This article examines why people find change difficult and how managers and leaders can help employees find success.
We all know change is, at times, demanding. It takes us outside our comfort zone and challenge us at every level.
In a 2017 article in the British Journal of Management*, Rafferty and Jimmieson explore three demands that cause people to struggle. Let’s look at them.
The authors write, “any modification to habitual patterns is disturbing, as functioning in repetitive ways helps individuals to develop skills that allow them to achieve their goals, and provides them with a sense of control over their environment.”
In other words, familiar habits help people develop the skills they need to achieve their goals and to feel empowered. Our sense of purpose is linked to our ability to achieve things that matter to us, and the feeling that we have some control over our lives. Our psychological, emotional and spiritual well-being suffers if we lose that sense of purpose.
Change disturbs us because it disrupts our habitual patterns. It demands we learn new skills, develop new relationships; in short, to live differently. We are expected to do different things or do the same things differently. And importantly, change brings uncertainty into our lives. Do we have the capacity to achieve our personal goals and to control our environment? Are we being tossed into a raging sea with nothing to hold onto?
Disturbance refers to the internal response to change – our sense of self, our vulnerability, our sense of purpose and our perception of how much control we have over the future.
Again, quoting the authors, “When major aspects of a workplace such as its culture and typical ways of working change, people experience a great deal of disruption.”
We live in an age of disruption. Disruption takes place in the environment around us. When culture changes, we are exposed to new ways of thinking, talking, and behaving. There are new expectations and new rules to adjust to.
Disruption occurs when ways of working change. Tasks are performed differently, some previously important tasks are no longer needed, and new tasks become important. Disruption is not easy to adjust to. The world has changed, and we are expected to adapt to it.
Disruption happens around us – in the culture, driven by technology, shaped by new ideas, riding the winds of change. It is not easy to adapt to it and most of us can’t control it. This lack of control over the external world and the rapid pace of disruptive change creates anxiety in individuals and groups.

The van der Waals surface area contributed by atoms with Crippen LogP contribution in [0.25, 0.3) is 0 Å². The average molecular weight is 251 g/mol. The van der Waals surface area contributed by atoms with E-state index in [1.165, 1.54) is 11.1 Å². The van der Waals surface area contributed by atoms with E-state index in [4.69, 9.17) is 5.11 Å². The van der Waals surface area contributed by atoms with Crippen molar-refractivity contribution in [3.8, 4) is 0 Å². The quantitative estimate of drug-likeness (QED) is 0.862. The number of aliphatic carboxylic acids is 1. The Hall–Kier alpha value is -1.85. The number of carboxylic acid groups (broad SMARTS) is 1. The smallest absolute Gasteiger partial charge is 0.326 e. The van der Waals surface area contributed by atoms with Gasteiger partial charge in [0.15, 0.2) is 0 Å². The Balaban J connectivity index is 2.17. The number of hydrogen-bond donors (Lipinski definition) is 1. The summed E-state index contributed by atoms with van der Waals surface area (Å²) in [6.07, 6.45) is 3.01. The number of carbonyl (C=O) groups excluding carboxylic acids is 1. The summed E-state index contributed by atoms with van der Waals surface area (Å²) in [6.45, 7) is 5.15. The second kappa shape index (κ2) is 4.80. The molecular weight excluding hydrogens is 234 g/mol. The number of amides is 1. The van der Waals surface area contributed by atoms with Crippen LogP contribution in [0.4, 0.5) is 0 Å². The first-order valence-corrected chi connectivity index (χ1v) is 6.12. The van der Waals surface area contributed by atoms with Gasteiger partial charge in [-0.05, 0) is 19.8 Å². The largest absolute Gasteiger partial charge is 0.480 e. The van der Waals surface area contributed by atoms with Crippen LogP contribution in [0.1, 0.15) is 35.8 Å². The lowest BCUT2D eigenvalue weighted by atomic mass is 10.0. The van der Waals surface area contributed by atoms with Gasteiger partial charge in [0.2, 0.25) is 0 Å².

Disruption also creates uncertainty. We can’t predict what the future will look like and what implications it will bring. It’s hard to know whether optimism or pessimism is the most rational response.
According to the authors, “transformational change is experienced by employees as a ‘shock to the system’ which prompts individuals to deliberate about their position in the organisation.”
In other words, change breeds insecurity. It’s a major shock to the system, and after the shock comes the doubt. What will it mean for me? Where do I fit in? Do I belong? Can I be who I want to be in the new system? Do I have a future here?
Deliberation. Organisational change often becomes the seed for personal change. Seeking a new job. Starting a new business. Finding a new partner. Change breeds uncertainty, doubts, and sometimes, more change.
In the light of these 3 demands, is it any surprise that most people don’t like change?
But that’s not the whole story. Some people do like change and handle it much better than others. While some people lose hope, give up their goals, and relinquish control over their lives, others navigate a new pathway through the confusion and find new ways to achieve their goals and live a purposeful life.
Why does this difference exist? There may be multiple reasons, but an important one is that some people have more change fitness than others. This allows them to handle the uncertainty, anxiety, disruption, and disturbance of change and find a way through it. It allows them to be more self-reliant and more in control of their lives.
Whenever you manage people through the change process, especially in transformational change, be aware of just how difficult change can be for people. You have your agenda and others are depending on you to deliver the goods, but you can’t do it alone.
Sometimes we think of the leader being out the front, leading the troops into battle. But that’s not always how it should be. Sometimes, and especially during times of change, the leader needs to stand alongside the troops, calming their fears, inspiring hope, and making sense of it all.
Understand that change is hard for people on many levels. And if their change fitness is low, you need to become their champion, supporting them and keeping them on track. Accept that their insecurity and uncertainty may often look like resistance. But don’t punish them for that, support them in the moment and help them build more change fitness.
*Rafferty, A., & Jimmieson, N. (2017), Subjective perceptions of organizational change and employee resistance to change: Direct and mediated relationships with employee well-being. British Journal of Management, 28, 248-264.